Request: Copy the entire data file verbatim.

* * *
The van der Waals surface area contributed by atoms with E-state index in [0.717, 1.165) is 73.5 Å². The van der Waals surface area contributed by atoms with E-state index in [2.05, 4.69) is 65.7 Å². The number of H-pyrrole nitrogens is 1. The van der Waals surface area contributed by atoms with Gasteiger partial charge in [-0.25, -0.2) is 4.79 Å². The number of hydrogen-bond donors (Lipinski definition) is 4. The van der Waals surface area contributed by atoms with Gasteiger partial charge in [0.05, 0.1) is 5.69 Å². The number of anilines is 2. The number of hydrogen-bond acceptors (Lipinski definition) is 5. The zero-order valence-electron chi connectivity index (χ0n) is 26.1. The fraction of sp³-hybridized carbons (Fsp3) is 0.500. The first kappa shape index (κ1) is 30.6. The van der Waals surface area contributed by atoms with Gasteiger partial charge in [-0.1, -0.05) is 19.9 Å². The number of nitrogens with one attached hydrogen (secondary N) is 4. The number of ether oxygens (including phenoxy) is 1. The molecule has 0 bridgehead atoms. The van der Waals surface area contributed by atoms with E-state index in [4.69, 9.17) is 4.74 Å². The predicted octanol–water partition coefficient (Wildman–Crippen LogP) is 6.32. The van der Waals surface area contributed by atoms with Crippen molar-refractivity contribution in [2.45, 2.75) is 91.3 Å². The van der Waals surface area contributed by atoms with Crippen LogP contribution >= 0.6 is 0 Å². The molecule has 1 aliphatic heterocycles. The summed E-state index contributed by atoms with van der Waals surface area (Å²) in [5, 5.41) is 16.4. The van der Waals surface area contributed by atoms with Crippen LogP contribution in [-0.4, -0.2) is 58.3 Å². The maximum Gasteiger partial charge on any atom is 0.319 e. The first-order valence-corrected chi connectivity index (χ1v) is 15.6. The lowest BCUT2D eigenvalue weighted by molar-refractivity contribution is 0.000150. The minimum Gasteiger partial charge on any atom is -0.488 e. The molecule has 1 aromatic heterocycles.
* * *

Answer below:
The van der Waals surface area contributed by atoms with E-state index in [0.717, 1.165) is 73.5 Å². The van der Waals surface area contributed by atoms with E-state index in [2.05, 4.69) is 65.7 Å². The number of H-pyrrole nitrogens is 1. The van der Waals surface area contributed by atoms with Gasteiger partial charge in [-0.25, -0.2) is 4.79 Å². The number of hydrogen-bond donors (Lipinski definition) is 4. The van der Waals surface area contributed by atoms with Gasteiger partial charge in [0.05, 0.1) is 5.69 Å². The number of anilines is 2. The number of hydrogen-bond acceptors (Lipinski definition) is 5. The zero-order valence-electron chi connectivity index (χ0n) is 26.1. The fraction of sp³-hybridized carbons (Fsp3) is 0.500. The first kappa shape index (κ1) is 30.6. The van der Waals surface area contributed by atoms with Gasteiger partial charge in [-0.1, -0.05) is 19.9 Å². The number of nitrogens with one attached hydrogen (secondary N) is 4. The number of ether oxygens (including phenoxy) is 1. The molecule has 0 bridgehead atoms. The van der Waals surface area contributed by atoms with E-state index in [4.69, 9.17) is 4.74 Å². The predicted octanol–water partition coefficient (Wildman–Crippen LogP) is 6.32. The van der Waals surface area contributed by atoms with Crippen molar-refractivity contribution in [2.45, 2.75) is 91.3 Å². The van der Waals surface area contributed by atoms with Crippen LogP contribution >= 0.6 is 0 Å². The molecule has 1 aliphatic heterocycles. The summed E-state index contributed by atoms with van der Waals surface area (Å²) in [5, 5.41) is 16.4. The van der Waals surface area contributed by atoms with Crippen LogP contribution in [-0.4, -0.2) is 58.3 Å². The maximum Gasteiger partial charge on any atom is 0.319 e. The first-order valence-corrected chi connectivity index (χ1v) is 15.6. The lowest BCUT2D eigenvalue weighted by molar-refractivity contribution is 0.000150. The minimum Gasteiger partial charge on any atom is -0.488 e. The molecule has 1 aromatic heterocycles.